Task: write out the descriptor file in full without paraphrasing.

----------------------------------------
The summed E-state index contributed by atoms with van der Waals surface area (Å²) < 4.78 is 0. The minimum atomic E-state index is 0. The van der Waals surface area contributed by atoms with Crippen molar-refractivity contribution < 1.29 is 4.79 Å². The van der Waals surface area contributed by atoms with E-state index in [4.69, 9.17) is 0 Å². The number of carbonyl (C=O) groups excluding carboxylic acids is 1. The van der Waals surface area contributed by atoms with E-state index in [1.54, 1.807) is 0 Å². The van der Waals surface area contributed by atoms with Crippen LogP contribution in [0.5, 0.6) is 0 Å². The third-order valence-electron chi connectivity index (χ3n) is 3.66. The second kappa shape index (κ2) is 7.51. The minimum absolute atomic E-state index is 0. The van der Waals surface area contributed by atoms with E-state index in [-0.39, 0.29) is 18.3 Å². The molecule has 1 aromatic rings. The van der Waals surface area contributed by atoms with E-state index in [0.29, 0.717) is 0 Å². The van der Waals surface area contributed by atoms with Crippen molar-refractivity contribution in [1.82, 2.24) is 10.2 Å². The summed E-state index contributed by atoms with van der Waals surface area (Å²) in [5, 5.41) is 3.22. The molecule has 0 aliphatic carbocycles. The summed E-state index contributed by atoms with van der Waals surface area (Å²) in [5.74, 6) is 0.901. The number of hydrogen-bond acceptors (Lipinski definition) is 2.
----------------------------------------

The summed E-state index contributed by atoms with van der Waals surface area (Å²) < 4.78 is 0. The minimum atomic E-state index is 0. The van der Waals surface area contributed by atoms with Crippen molar-refractivity contribution < 1.29 is 4.79 Å². The van der Waals surface area contributed by atoms with E-state index in [4.69, 9.17) is 0 Å². The number of carbonyl (C=O) groups excluding carboxylic acids is 1. The van der Waals surface area contributed by atoms with E-state index in [1.54, 1.807) is 0 Å². The van der Waals surface area contributed by atoms with Crippen LogP contribution in [0.5, 0.6) is 0 Å². The third-order valence-electron chi connectivity index (χ3n) is 3.66. The second kappa shape index (κ2) is 7.51. The minimum absolute atomic E-state index is 0. The van der Waals surface area contributed by atoms with E-state index in [-0.39, 0.29) is 18.3 Å². The molecule has 1 aromatic rings. The van der Waals surface area contributed by atoms with E-state index in [0.29, 0.717) is 0 Å². The van der Waals surface area contributed by atoms with Crippen molar-refractivity contribution in [1.82, 2.24) is 10.2 Å². The summed E-state index contributed by atoms with van der Waals surface area (Å²) in [5, 5.41) is 3.22. The molecule has 0 aliphatic carbocycles. The summed E-state index contributed by atoms with van der Waals surface area (Å²) in [5.74, 6) is 0.901. The number of hydrogen-bond acceptors (Lipinski definition) is 2.